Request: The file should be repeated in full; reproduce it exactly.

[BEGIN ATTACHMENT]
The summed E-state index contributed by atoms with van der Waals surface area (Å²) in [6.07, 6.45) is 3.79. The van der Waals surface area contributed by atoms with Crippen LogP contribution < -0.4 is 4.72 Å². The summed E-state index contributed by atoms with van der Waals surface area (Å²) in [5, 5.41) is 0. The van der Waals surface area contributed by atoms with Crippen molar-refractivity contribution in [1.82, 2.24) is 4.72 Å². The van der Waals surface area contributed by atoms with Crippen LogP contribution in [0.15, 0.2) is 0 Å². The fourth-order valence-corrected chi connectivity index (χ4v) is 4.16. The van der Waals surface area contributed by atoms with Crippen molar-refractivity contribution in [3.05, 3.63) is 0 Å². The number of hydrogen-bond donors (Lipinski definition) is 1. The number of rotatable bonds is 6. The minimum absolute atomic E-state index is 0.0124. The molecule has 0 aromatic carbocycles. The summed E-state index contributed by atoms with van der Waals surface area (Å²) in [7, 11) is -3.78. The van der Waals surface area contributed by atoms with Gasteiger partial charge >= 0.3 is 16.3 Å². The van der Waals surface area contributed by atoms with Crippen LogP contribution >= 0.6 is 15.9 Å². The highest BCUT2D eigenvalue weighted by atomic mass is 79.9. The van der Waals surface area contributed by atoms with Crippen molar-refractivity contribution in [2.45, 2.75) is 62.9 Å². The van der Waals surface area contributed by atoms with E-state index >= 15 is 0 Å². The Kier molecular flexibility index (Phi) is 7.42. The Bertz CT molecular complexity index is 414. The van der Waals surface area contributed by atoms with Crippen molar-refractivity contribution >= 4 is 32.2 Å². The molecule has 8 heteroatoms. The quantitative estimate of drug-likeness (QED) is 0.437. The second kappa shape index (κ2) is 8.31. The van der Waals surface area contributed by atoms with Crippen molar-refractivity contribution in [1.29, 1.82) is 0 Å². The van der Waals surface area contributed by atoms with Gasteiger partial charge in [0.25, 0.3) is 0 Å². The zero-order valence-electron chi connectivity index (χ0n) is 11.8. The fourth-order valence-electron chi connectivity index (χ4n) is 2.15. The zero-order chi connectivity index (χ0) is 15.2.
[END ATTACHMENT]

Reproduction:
The summed E-state index contributed by atoms with van der Waals surface area (Å²) in [6.07, 6.45) is 3.79. The van der Waals surface area contributed by atoms with Crippen LogP contribution < -0.4 is 4.72 Å². The summed E-state index contributed by atoms with van der Waals surface area (Å²) in [5, 5.41) is 0. The van der Waals surface area contributed by atoms with Crippen molar-refractivity contribution in [1.82, 2.24) is 4.72 Å². The van der Waals surface area contributed by atoms with Crippen LogP contribution in [0.15, 0.2) is 0 Å². The fourth-order valence-corrected chi connectivity index (χ4v) is 4.16. The van der Waals surface area contributed by atoms with Crippen molar-refractivity contribution in [3.05, 3.63) is 0 Å². The number of hydrogen-bond donors (Lipinski definition) is 1. The number of rotatable bonds is 6. The minimum absolute atomic E-state index is 0.0124. The molecule has 0 aromatic carbocycles. The summed E-state index contributed by atoms with van der Waals surface area (Å²) in [7, 11) is -3.78. The van der Waals surface area contributed by atoms with Gasteiger partial charge >= 0.3 is 16.3 Å². The van der Waals surface area contributed by atoms with Crippen LogP contribution >= 0.6 is 15.9 Å². The highest BCUT2D eigenvalue weighted by atomic mass is 79.9. The van der Waals surface area contributed by atoms with Crippen molar-refractivity contribution in [2.45, 2.75) is 62.9 Å². The van der Waals surface area contributed by atoms with E-state index >= 15 is 0 Å². The Kier molecular flexibility index (Phi) is 7.42. The Bertz CT molecular complexity index is 414. The van der Waals surface area contributed by atoms with Crippen molar-refractivity contribution >= 4 is 32.2 Å². The molecule has 8 heteroatoms. The quantitative estimate of drug-likeness (QED) is 0.437. The second kappa shape index (κ2) is 8.31. The van der Waals surface area contributed by atoms with Crippen molar-refractivity contribution in [1.29, 1.82) is 0 Å². The van der Waals surface area contributed by atoms with Gasteiger partial charge in [0.25, 0.3) is 0 Å². The zero-order valence-electron chi connectivity index (χ0n) is 11.8. The fourth-order valence-electron chi connectivity index (χ4n) is 2.15. The zero-order chi connectivity index (χ0) is 15.2.